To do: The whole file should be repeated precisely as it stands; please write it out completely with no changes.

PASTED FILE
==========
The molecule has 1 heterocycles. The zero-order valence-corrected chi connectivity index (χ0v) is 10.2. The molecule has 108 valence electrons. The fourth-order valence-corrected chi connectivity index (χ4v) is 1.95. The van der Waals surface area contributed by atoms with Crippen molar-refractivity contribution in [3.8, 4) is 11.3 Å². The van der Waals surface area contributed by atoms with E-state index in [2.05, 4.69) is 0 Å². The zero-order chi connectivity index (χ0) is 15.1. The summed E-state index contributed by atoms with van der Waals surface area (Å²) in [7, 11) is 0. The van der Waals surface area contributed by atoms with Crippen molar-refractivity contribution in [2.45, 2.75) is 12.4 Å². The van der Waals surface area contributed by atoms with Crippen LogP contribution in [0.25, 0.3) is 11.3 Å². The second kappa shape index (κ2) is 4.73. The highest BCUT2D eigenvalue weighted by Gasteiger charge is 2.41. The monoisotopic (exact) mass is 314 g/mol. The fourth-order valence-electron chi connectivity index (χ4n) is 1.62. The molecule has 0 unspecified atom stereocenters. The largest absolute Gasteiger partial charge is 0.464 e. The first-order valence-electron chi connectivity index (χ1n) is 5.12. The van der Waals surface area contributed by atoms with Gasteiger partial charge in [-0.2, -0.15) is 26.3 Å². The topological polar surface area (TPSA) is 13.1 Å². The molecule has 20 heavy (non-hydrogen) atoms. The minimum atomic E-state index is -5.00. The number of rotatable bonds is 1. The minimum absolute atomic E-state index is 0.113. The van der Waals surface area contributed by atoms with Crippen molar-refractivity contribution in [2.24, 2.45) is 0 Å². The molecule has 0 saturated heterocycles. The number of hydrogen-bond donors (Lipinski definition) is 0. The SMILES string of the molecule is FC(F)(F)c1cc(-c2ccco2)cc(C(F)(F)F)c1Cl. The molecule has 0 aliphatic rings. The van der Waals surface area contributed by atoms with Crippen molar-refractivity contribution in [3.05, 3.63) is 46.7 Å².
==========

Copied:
The molecule has 1 heterocycles. The zero-order valence-corrected chi connectivity index (χ0v) is 10.2. The molecule has 108 valence electrons. The fourth-order valence-corrected chi connectivity index (χ4v) is 1.95. The van der Waals surface area contributed by atoms with Crippen molar-refractivity contribution in [3.8, 4) is 11.3 Å². The van der Waals surface area contributed by atoms with E-state index in [2.05, 4.69) is 0 Å². The zero-order chi connectivity index (χ0) is 15.1. The summed E-state index contributed by atoms with van der Waals surface area (Å²) in [7, 11) is 0. The van der Waals surface area contributed by atoms with Crippen molar-refractivity contribution in [2.45, 2.75) is 12.4 Å². The van der Waals surface area contributed by atoms with Crippen LogP contribution in [0.25, 0.3) is 11.3 Å². The second kappa shape index (κ2) is 4.73. The highest BCUT2D eigenvalue weighted by Gasteiger charge is 2.41. The monoisotopic (exact) mass is 314 g/mol. The fourth-order valence-electron chi connectivity index (χ4n) is 1.62. The molecule has 0 unspecified atom stereocenters. The largest absolute Gasteiger partial charge is 0.464 e. The first-order valence-electron chi connectivity index (χ1n) is 5.12. The van der Waals surface area contributed by atoms with Gasteiger partial charge in [-0.2, -0.15) is 26.3 Å². The topological polar surface area (TPSA) is 13.1 Å². The molecule has 20 heavy (non-hydrogen) atoms. The minimum atomic E-state index is -5.00. The number of rotatable bonds is 1. The minimum absolute atomic E-state index is 0.113. The van der Waals surface area contributed by atoms with Crippen molar-refractivity contribution in [2.24, 2.45) is 0 Å². The molecule has 0 saturated heterocycles. The number of hydrogen-bond donors (Lipinski definition) is 0. The SMILES string of the molecule is FC(F)(F)c1cc(-c2ccco2)cc(C(F)(F)F)c1Cl. The molecule has 0 aliphatic rings. The van der Waals surface area contributed by atoms with Crippen molar-refractivity contribution in [3.05, 3.63) is 46.7 Å².